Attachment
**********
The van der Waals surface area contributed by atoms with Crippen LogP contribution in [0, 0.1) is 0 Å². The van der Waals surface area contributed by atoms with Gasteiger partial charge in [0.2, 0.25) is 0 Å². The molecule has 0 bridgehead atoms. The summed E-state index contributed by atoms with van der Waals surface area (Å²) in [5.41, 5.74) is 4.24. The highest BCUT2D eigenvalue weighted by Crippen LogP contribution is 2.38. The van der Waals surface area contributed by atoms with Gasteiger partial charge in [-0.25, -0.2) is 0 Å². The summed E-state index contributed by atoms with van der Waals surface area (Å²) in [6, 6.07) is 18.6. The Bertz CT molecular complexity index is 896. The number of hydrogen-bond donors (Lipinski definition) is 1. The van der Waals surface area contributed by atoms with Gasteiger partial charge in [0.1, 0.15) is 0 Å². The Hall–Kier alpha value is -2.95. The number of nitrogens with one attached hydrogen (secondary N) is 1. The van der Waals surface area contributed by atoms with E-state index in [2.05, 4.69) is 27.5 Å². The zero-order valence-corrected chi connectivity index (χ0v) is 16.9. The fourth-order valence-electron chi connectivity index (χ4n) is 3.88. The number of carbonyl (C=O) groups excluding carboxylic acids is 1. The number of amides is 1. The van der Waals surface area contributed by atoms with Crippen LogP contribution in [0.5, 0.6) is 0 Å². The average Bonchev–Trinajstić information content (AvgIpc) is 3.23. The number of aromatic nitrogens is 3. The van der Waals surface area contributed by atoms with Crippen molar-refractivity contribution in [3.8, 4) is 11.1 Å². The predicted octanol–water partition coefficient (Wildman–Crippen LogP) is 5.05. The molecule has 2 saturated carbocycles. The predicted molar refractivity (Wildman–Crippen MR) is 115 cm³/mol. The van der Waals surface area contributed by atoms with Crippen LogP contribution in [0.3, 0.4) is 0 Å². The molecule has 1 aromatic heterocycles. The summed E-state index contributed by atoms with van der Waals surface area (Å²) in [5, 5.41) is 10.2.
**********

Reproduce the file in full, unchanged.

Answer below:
The van der Waals surface area contributed by atoms with Crippen LogP contribution in [0, 0.1) is 0 Å². The van der Waals surface area contributed by atoms with Gasteiger partial charge in [0.2, 0.25) is 0 Å². The molecule has 0 bridgehead atoms. The summed E-state index contributed by atoms with van der Waals surface area (Å²) in [5.41, 5.74) is 4.24. The highest BCUT2D eigenvalue weighted by Crippen LogP contribution is 2.38. The van der Waals surface area contributed by atoms with Gasteiger partial charge in [-0.25, -0.2) is 0 Å². The summed E-state index contributed by atoms with van der Waals surface area (Å²) in [6, 6.07) is 18.6. The Bertz CT molecular complexity index is 896. The number of hydrogen-bond donors (Lipinski definition) is 1. The van der Waals surface area contributed by atoms with Gasteiger partial charge in [0.1, 0.15) is 0 Å². The Hall–Kier alpha value is -2.95. The number of nitrogens with one attached hydrogen (secondary N) is 1. The van der Waals surface area contributed by atoms with E-state index in [2.05, 4.69) is 27.5 Å². The zero-order valence-corrected chi connectivity index (χ0v) is 16.9. The fourth-order valence-electron chi connectivity index (χ4n) is 3.88. The number of carbonyl (C=O) groups excluding carboxylic acids is 1. The number of amides is 1. The van der Waals surface area contributed by atoms with Crippen LogP contribution in [0.5, 0.6) is 0 Å². The average Bonchev–Trinajstić information content (AvgIpc) is 3.23. The number of aromatic nitrogens is 3. The van der Waals surface area contributed by atoms with Crippen molar-refractivity contribution in [3.8, 4) is 11.1 Å². The predicted octanol–water partition coefficient (Wildman–Crippen LogP) is 5.05. The molecule has 2 saturated carbocycles. The predicted molar refractivity (Wildman–Crippen MR) is 115 cm³/mol. The van der Waals surface area contributed by atoms with Crippen LogP contribution in [0.3, 0.4) is 0 Å². The molecule has 1 aromatic heterocycles. The summed E-state index contributed by atoms with van der Waals surface area (Å²) in [5, 5.41) is 10.2.